As with all liturgical documents, this document carries a certain “weight” when it comes to authority. Canon Law explains this somewhat. Obviously, where this document quotes other authoritative liturgical documents, it has the same force of law as the document it references.

    To get back to the topic at hand, I wonder if the CDW was concerned because STTL somehow proposed or implied a territorial legislative norm (Agnus tropes in the states), or concerned merely because the non-binding suggestions of STTL are confusing.

    Probably a little of both.

  31. Fr. Allan J. McDonald :It does strike me that adding trophes or more “Lamb of God’s” is what SC would classify as useless repetition . The “Breaking of the Bread” is intrinsic to the Rite of Holy Communion regardless of the size of the host at the fraction rite. Is it really necessary to see this and prolong it?

    Agreed. As is stated in GIRM 83: “The fraction … should not be unnecessarily prolonged or accorded exaggerated importance.”

  32. Rules, rules, and more rules. Do you think that Christ really cares weather we sing Lamb of God, or God of Power and might, or Christ has died, Christ is risen….My Gosh, God must be shaking his head at the Catholic church say my “my people, what are you doing?’ Are we getting so bogged down with being in line with the original latin text that we are forgetting about the real action taking place? What a beautiful sign to sing the different titles of Christ. We took out Yaweh from our text, we changed the Holy, the Gloria, and all the other Eucharistic Acclamation…What’s next people? This is getting pretty old really fast. This thought of chant and singing all this old music in liturgy is pretty frightening. It’s no wonder our youth are rebelling and not wanting to come to mass. We better wake up and realize this is the United Sates of America and our church has changed from 45 years ago. The pews are emptying fast…..

  33. Terry Piontkowski : Rules, rules, and more rules. Do you think that Christ really cares weather we sing Lamb of God, or God of Power and might, or Christ has died, Christ is risen.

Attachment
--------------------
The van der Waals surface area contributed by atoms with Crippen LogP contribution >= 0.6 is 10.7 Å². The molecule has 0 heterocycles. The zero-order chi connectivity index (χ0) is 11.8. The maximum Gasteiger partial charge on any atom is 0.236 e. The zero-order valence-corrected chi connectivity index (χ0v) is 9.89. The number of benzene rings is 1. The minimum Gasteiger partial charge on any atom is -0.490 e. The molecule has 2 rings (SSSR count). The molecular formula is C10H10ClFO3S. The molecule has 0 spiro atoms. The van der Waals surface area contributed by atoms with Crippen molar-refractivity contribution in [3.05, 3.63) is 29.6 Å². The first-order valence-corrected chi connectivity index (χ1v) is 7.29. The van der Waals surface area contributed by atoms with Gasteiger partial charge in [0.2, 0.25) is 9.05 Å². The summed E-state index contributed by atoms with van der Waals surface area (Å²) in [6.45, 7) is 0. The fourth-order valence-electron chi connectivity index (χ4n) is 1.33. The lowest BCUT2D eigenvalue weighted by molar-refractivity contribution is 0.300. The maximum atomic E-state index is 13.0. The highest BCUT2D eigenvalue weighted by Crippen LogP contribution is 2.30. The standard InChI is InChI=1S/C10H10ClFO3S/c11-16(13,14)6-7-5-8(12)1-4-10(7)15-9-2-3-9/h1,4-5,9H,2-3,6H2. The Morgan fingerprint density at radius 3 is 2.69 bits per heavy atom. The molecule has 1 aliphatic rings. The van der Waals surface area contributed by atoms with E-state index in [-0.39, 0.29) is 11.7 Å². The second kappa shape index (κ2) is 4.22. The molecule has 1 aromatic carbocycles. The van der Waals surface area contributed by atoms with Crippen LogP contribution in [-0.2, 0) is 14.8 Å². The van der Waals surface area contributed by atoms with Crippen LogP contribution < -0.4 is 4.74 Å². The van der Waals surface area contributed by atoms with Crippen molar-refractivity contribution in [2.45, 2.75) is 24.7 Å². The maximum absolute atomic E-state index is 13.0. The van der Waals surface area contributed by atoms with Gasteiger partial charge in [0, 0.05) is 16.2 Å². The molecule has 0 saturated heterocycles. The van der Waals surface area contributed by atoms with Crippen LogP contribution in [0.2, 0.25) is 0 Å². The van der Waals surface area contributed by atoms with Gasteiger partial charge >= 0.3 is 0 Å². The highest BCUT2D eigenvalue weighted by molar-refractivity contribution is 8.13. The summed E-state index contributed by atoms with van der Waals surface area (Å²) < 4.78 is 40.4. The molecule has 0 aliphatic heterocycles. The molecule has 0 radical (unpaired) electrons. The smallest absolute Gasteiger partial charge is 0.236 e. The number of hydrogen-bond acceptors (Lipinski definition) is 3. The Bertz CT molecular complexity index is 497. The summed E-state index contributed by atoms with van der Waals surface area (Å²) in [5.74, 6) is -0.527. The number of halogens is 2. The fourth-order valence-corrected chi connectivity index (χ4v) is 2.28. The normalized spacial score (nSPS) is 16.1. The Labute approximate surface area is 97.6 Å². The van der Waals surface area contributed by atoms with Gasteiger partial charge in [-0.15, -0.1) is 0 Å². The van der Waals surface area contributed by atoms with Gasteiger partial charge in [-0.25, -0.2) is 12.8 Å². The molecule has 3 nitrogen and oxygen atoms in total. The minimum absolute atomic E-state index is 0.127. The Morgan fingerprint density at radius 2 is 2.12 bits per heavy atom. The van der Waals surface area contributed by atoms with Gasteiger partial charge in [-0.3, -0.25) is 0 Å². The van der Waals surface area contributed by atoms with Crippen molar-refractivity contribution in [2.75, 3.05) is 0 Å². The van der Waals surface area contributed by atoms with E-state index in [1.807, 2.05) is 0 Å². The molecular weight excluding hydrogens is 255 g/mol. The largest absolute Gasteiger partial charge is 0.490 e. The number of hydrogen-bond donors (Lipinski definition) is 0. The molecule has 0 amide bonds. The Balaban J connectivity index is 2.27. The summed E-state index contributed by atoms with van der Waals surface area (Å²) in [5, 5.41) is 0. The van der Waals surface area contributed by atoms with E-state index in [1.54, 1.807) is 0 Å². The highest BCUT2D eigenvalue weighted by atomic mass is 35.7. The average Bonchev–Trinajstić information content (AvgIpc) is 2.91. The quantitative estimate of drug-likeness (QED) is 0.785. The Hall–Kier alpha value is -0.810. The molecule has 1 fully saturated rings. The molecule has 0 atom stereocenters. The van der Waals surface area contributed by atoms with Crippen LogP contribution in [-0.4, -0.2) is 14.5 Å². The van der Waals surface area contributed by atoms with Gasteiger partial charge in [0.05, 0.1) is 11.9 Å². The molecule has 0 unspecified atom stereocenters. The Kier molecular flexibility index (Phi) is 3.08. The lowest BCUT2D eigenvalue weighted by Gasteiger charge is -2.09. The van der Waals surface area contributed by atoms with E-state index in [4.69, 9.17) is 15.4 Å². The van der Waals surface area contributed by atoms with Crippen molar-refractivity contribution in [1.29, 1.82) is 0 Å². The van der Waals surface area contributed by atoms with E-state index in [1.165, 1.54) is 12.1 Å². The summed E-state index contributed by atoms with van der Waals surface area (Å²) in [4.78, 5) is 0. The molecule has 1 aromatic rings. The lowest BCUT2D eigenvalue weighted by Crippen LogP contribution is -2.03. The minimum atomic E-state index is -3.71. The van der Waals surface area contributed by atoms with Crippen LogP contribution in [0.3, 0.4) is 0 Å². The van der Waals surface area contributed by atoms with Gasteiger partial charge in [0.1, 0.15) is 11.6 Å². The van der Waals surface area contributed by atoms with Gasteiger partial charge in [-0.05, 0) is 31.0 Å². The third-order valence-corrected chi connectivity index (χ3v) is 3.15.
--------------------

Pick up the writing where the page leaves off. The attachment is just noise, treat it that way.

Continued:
He might not, but it seems you certainly do.

    1. Just so we don’t lose (or distort) the point of Terry’s comment – I believe it is that in this case Church officials care too much about rules.
      awr

      1. Anthony Ruff, OSB : Just so we don’t lose (or distort) the point of Terry’s comment – I believe it is that in this case Church officials care too much about rules. awr

        I believe in this case, the USCCB cared too little about rules when they directly contradicted Redemptionis Sacramentum no. 27.

  34. To tell you the truth, I want a praying church, and I think people are leaving because of the constant do this do that that continually happens.
    You have to admit, our non-denominational churches are packed every Sunday and guess where they are coming from? Ya have that right Anthony, our church officials do care too much, and I think they have lost sight of what good liturgy is all about. And yes scott, I do care. That’s why I am so concerned, aren’t you??????

  35. Terry Piontkowski : To tell you the truth, I want a praying church, and I think people are leaving because of the constant do this do that that continually happens.You have to admit, our non-denominational churches are packed every Sunday and guess where they are coming from? Ya have that right Anthony, our church officials do care too much, and I think they have lost sight of what good liturgy is all about. And yes scott, I do care. That’s why I am so concerned, aren’t you??????

    It is the contradiction in your comments which perplex. Either the rules are important, in which case everyone (including Church Officials) should care about their content, or they are not and we can just leave Church Officials to set them as they see fit.

    After all, what the rules say will only distract from being a praying church, if you are second guessing what they should be.

    BTW Fr Anthony, it is not losing or distorting a point I hope, if one is merely seeking clarification. It might end up changing the point able to be made, but that I trust is an entirely more constructive outcome.

  36. Anthony Ruff, OSB : Just so we don’t lose (or distort) the point of Terry’s comment – I believe it is that in this case Church officials care too much about rules.awr

    That’s like saying police officers care too much about the laws.

    The Eucharist is the Source and Summit of our faith. It needs to be treated with more dignity and respect than a famiy picnic.

    1. Do you think police officers enforce every law in every case? Does every driver who goes 56 mph in a 55 mph zone get a ticket in all places?

      More importantly, have you studied and prayed over the New Testament texts with all Our Lord’s teachings about the law and the laws of organized religion?

      I care about liturgical law and try to be faithful to it, including its intent, in all possible circumstances. But I’m not sure it’s quite the right Christian attitude to think every law applies at all times. What if doing this would hurt people, or scandalize people, or cause divisions?

      As you probably know, there is a long history of commentary on church law, with discussion down through the centuries about how to apply it, how to interpret it, when other concerns trump it, which local customs supersede it, and all the rest.

      awr